Many oral diseases, such as periodontal disease, originate from the growth of oral bacteria along the tooth surfaces, also known as plaque. Gum disease occurs when the bacteria along the enamel get in between the gums and into the bloodstream, causing inflammation, swelling, bleeding, and deep-set pockets between the teeth. Because of the constant collection of bacteria within the gums, gum disease is a highly progressive disease that’s often difficult to remove. In severe cases, it requires a periodontist to clean and treat.
However, some studies have begun to show various links between periodontal disease and other severe health conditions, including heart disease, diabetes, and dementia. In individual cases, periodontal disease has been linked to cancer, specifically pancreatic, oral, gastric, and lung cancer. With chronic inflammation acting as the connecting point between these two diseases, here’s what studies say about the connection between periodontal disease and cancer.
Types of Cancer and Periodontal Disease
According to studies performed at universities, conducted through journals, and reviews from widespread organizations across the U.S, there have been some connections made between periodontal disease and cancer. Those connections include:
- Pancreatic Cancer: Pancreatic cancer is known as the fourth cause of death by cancer in the U.S. alone – studies conducted by the Harvard School of Public Health and Dana-Farber Cancer Institute have shown a 63% higher risk for pancreatic cancer in men. This study showed that out of the total 216 cancer of pancreatic cancer, about 67 of those people also reported having periodontal disease. Other studies have also connected the two conditions with smoking, as smoking decreases the healing rate for periodontal disease and potentially leads to tooth loss.
- Oral Cancer: According to the Hopkins University of Medicine, reports from the Journal of National Cancer Institute have shown a correlation between periodontal disease, tooth loss, and oral cancer. Chronic trauma from tooth loss can irritate the oral mucosa membrane, playing a role in cancer formation. Studies have reported that those who had severe periodontal disease had a 24% increase in the risk of developing oral cancer than seen in those with mild to no periodontal disease.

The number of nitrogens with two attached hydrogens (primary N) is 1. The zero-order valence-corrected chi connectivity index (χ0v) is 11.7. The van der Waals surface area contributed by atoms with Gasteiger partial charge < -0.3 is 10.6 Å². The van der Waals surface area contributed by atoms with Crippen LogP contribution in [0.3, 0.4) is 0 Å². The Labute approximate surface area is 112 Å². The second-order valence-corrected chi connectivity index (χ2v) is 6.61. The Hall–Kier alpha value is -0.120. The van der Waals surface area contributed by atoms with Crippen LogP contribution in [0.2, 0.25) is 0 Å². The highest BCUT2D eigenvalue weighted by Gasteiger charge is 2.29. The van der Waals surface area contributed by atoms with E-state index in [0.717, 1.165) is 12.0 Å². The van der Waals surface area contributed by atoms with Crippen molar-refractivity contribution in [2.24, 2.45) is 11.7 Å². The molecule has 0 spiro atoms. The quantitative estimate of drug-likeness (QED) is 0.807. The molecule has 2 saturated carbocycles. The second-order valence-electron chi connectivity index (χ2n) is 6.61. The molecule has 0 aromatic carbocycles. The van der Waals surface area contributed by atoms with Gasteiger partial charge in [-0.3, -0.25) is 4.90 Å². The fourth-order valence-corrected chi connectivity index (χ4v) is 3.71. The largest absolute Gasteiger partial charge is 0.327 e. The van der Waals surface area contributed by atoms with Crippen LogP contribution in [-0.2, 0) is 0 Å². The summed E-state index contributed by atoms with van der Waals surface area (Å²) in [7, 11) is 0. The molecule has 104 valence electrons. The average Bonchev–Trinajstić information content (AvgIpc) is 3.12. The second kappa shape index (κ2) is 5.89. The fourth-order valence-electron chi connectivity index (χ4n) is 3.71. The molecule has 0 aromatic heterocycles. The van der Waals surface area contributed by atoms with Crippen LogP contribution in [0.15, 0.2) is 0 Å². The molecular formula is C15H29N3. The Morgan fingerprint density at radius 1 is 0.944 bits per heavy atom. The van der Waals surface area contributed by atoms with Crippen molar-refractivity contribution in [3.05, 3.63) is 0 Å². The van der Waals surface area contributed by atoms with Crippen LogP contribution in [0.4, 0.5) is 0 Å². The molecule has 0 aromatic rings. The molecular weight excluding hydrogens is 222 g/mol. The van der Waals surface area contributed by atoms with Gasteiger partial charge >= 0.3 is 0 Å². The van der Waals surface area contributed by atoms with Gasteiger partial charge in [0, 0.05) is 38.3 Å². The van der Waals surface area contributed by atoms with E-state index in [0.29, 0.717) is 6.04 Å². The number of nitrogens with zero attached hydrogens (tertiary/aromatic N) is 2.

- Lung Cancer: In the same study, those with severe periodontal disease had the highest risk of developing lung cancer. Lung cancer and periodontal disease have been linked to smoking, as smoking increases lung cancer risk significantly. Some researchers speculate that because the bacteria from periodontal disease goes directly into the lungs, it causes an inflammatory response and could increase the risk of carcinogenesis.
- Gastric Cancer: While periodontal disease and gastric cancer have fewer studies associated with one another, a study conducted in Japan reported a two-fold increase in gastric cancer if you have lost ten or more teeth. It is also believed that the periodontal bacteria that occurs with gum disease spreads from the mouth to the lungs and then to the colon.
While the link between periodontal disease and cancer is strong, researchers must continue studying the effects of periodontal disease on the body and encourage people to seek treatment. Considering the abundance of research linking oral health to other health conditions elsewhere in the body, it seems likely that this connection will continue to be affirmed.
What Other Health Conditions Show Ties To Oral Health?
The connection that exists between our dental health and overall health is typified by the inflammation infection can cause. Those with poor oral health, specifically periodontal disease, have higher instances of heart disease, nearly 70% higher. Diabetes is not caused by oral health concerns, but blood sugar levels have been shown to be more difficult to control in patients who have periodontal disease. These are just a couple of health concerns affected by your oral health. Others include:
- Hypertension: Gum disease has been shown to have deleterious effects on blood pressure and can directly interfere with how effective the medication used for treating high blood pressure can be.
- Glaucoma: In certain cases, oral health concerns have led to a cascade effect that results in the development of glaucoma. This happens most often when oral infections spread to the optic nerve.
- Low Birth Weight: Women who have poor oral health and are pregnant have shown a 700% increase in the likelihood of low birth weight and preterm births.
- Arthritis: The inflammation caused by periodontal disease can lead to an increased risk of arthritis and inflammatory responses that are connected to arthritis.
Taking care of your oral health has broad-reaching implications for your lifelong whole-body health, which is just one more reason to ensure you schedule regular dental visits throughout the year. To get started or for more information on how to care for your teeth if you have periodontal disease, contact Dr. Chris and Kristie Vinson at Tulsa Precision Dental in Tulsa, OK, today.